Have you ever seen those memes come around about being spanked with hand, belt or wooden spoon and how it means one learned respect for elders?  Well, that was not my experience.  I learned deference perhaps, but no respect was generated within such encounters.  Respect is either granted or earned not demanded or enforced, at least not in my experience and observation.

According to the definitions of each, deference may be granted respectfully and respect may be exhibited through deference, but there exists a difference, doesn’t there?


                – esteem for or a sense of the worth or excellence of a person, a personal quality or ability, or something considered as a manifestation of a personal quality or ability:

                 I have great respect for her judgment.

Respect is esteem granted.


respectful submission or yielding to the judgment, opinion, will, etc., of another.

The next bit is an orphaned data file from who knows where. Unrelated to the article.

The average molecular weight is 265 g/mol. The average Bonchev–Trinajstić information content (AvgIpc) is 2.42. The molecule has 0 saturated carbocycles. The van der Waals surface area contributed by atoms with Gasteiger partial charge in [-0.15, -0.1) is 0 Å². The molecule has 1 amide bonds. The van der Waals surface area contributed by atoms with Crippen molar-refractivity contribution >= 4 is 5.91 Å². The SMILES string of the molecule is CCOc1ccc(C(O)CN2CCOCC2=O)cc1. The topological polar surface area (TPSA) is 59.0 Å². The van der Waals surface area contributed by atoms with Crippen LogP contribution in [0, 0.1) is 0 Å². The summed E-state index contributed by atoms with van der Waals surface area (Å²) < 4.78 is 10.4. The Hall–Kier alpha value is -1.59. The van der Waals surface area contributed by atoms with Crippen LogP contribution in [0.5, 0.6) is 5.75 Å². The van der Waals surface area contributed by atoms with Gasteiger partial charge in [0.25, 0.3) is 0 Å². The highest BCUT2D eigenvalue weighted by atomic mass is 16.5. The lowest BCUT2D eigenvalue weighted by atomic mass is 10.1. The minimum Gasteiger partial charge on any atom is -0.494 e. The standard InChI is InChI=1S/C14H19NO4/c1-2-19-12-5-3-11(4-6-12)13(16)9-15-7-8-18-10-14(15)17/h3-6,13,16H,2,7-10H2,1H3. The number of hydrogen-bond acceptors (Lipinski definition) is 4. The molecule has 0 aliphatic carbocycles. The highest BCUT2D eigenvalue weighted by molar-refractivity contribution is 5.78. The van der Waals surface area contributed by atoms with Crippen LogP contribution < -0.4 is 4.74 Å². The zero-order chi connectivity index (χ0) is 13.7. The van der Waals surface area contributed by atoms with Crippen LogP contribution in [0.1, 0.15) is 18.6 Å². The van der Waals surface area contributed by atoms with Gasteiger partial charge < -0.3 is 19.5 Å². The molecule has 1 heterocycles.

Deference is the submitting or yielding that may be done in a respectful manner but not necessarily involving actual esteem for another.

                 – deference to a right, privilege, privileged position, or someone or something considered to have certain rights or privileges; proper acceptance or courtesy; acknowledgment:

                  respect for a suspect’s right to counsel; to show respect for the flag; respect for the elderly.

Deference is an outward behavior associated with respect.  But the two, true esteem and outward acquiescence are not necessarily always entwined.

When Confucius observed the respect and obedience of the senior by the junior, he also observed consideration and protection of the junior by the senior.  Elders may choose to respect youth to enhance their self-esteem despite their outward manner revealing a lack thereof and perhaps earn respect in return.  But this seems to have been lost in Western culture during earlier generations where “children should be seen but not heard” was one of several such expectations of the day.  Deference to authority via behavior modification tactics, like spanking and emotional manipulation, had been the norm, and this had cascaded into most authoritative relationships, whether patriarchal structures in business and religion or police and school teachers.  But I will continue to argue that deference is not respect.  It is deference, an outward behavior of acquiescence regardless of whether true respect is involved.